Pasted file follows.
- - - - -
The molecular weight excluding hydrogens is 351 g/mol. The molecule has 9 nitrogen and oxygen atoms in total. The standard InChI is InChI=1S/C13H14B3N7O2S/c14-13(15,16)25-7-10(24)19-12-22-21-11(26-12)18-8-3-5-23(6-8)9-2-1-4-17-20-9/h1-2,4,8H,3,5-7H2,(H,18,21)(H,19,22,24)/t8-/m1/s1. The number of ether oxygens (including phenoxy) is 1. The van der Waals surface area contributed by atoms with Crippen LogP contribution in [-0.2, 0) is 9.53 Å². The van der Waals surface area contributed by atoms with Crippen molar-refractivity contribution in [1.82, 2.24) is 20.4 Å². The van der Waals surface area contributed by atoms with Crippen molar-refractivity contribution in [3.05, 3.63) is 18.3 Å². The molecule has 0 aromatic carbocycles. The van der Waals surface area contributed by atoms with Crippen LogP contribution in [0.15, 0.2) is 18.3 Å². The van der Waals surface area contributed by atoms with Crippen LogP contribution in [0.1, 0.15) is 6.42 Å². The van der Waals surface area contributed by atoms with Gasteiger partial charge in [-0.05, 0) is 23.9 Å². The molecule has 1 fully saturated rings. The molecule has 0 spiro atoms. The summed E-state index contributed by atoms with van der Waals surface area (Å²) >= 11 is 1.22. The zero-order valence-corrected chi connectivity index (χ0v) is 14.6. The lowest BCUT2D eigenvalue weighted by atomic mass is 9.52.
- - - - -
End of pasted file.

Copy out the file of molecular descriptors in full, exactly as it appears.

The molecular weight excluding hydrogens is 351 g/mol. The molecule has 9 nitrogen and oxygen atoms in total. The standard InChI is InChI=1S/C13H14B3N7O2S/c14-13(15,16)25-7-10(24)19-12-22-21-11(26-12)18-8-3-5-23(6-8)9-2-1-4-17-20-9/h1-2,4,8H,3,5-7H2,(H,18,21)(H,19,22,24)/t8-/m1/s1. The number of ether oxygens (including phenoxy) is 1. The van der Waals surface area contributed by atoms with Crippen LogP contribution in [-0.2, 0) is 9.53 Å². The van der Waals surface area contributed by atoms with Crippen molar-refractivity contribution in [1.82, 2.24) is 20.4 Å². The van der Waals surface area contributed by atoms with Crippen molar-refractivity contribution in [3.05, 3.63) is 18.3 Å². The molecule has 0 aromatic carbocycles. The van der Waals surface area contributed by atoms with Crippen LogP contribution in [0.15, 0.2) is 18.3 Å². The van der Waals surface area contributed by atoms with Crippen LogP contribution in [0.1, 0.15) is 6.42 Å². The van der Waals surface area contributed by atoms with Gasteiger partial charge in [-0.05, 0) is 23.9 Å². The molecule has 1 fully saturated rings. The molecule has 0 spiro atoms. The summed E-state index contributed by atoms with van der Waals surface area (Å²) >= 11 is 1.22. The zero-order valence-corrected chi connectivity index (χ0v) is 14.6. The lowest BCUT2D eigenvalue weighted by atomic mass is 9.52.